USE OF LOW-DOSE ACTH STIMULATION TO DETECT ACTH INSUFFICIENCY IN A PEDIATRIC POPULATION: IDENTIFYING IDEAL CORTISOL COLLECTION TIMES

Program: Abstracts - Orals, Featured Poster Presentations, and Posters
Session: SUN 50-71-HPA Axis
Clinical
Sunday, June 16, 2013: 1:45 PM-3:45 PM
Expo Halls ABC (Moscone Center)

Poster Board SUN-64
Veronica Ramirez* and Renee Annette Kinman
University of California San Francisco-Fresno, Madera, CA
USE OF LOW-DOSE ACTH STIMULATION TO DETECT ACTH INSUFFICIENCY IN A PEDIATRIC POPULATION: IDENTIFYING IDEAL CORTISOL COLLECTION TIMES

Authors: Veronica Ramirez, MD, Renee Kinman, MD, PhD, University of California San Francisco-Fresno Department of Pediatrics

Financial Disclosures: None 

Purpose of Study

ACTH insufficiency is a life-threatening condition; however, testing for this diagnosis remains problematic.  Although the insulin tolerance test is the gold standard to assess the hypothalamic-pituitary-adrenal (HPA) axis, risks include hypoglycemia and death.  It is thus contraindicated in infants and not recommended as a routine diagnostic test in children. Alternative test methods include low-dose (LDT, 1 mcg) and standard-dose (SDT, 250 mcg) ACTH stimulation tests. Although LDT is thought to be more sensitive than SDT in detecting ACTH insufficiency, LDT can yield false positive results leading to life-changing implications for the patient.  Problems inherent with LDT include the very low dose used and individual variations in timing of the cortisol peak after stimulation.  This study was thus performed to determine if addition of 2 extra sampling times would help eliminate false positive results and thus unnecessary treatment.

Methods Used

All patients undergoing low-dose ACTH stimulation testing in the Children's Hospital Central California Endocrine Clinic were included.  102 fasting subjects (0.5 to 20 years old) underwent 114 tests over 20 months. 1 mcg Cortrosyn (ACTH) was diluted by the pharmacy and given intravenously followed by 5-10 ml of saline.  Cortisol levels were collected at baseline, and 20, 30, 40, and 60 minutes following Cortrosyn administration.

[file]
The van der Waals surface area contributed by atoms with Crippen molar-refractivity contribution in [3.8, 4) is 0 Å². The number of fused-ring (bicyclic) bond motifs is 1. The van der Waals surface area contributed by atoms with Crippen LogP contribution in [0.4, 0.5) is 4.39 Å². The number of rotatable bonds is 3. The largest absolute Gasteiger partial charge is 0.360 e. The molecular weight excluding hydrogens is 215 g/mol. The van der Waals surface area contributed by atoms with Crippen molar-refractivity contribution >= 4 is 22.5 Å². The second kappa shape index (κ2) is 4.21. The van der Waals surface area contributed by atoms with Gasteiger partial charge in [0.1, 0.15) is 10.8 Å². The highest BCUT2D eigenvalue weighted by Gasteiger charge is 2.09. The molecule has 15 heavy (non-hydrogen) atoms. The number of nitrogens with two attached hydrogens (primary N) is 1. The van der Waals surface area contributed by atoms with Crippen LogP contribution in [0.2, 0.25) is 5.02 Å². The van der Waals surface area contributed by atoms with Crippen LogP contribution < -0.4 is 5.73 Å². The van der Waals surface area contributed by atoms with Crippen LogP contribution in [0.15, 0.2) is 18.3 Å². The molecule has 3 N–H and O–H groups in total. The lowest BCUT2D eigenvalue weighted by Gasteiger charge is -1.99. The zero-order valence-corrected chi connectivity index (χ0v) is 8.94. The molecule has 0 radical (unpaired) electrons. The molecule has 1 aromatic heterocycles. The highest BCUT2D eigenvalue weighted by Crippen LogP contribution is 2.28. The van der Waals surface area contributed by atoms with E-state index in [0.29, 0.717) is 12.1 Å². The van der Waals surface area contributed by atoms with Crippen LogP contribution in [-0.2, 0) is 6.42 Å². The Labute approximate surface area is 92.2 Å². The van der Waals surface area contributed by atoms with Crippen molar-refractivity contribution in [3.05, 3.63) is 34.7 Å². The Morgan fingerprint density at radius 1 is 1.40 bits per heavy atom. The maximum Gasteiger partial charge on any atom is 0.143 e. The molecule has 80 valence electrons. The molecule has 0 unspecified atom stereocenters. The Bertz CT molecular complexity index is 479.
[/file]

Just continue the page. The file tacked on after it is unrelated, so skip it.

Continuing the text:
Summary of Results

26 patients (23%) were diagnosed with ACTH insufficiency as a result of the test.  Although 50% of females and 35% of males obtained peak cortisol levels 40 min after ACTH administration, only 3 patients (2.6%) would have had a false positive test without the addition of 20 and 40 min sampling times.

Conclusions

Adding 20 and 40 min sampling times to a low-dose ACTH stimulation test identified a 2.6% false positive rate.  Although this rate is small, these additional time points should be considered to avoid unnecessary treatment. However, attention also needs to be paid to other factors that can result in a false positive diagnosis, including ensuring a fasting study, early morning testing, and pharmacist-assisted dilution of the ACTH dose with a normal saline bolus immediately following ACTH injection to ensure complete administration of dose.  Given the high number of positive tests, further consideration needs to be given regarding the risks and benefits of performing a low dose ACTH stimulation test to test the HPA axis if a failed test will result in lifelong glucocorticoid therapy.

Nothing to Disclose: VR, RAK

*Please take note of The Endocrine Society's News Embargo Policy at http://www.endo-society.org/endo2013/media.cfm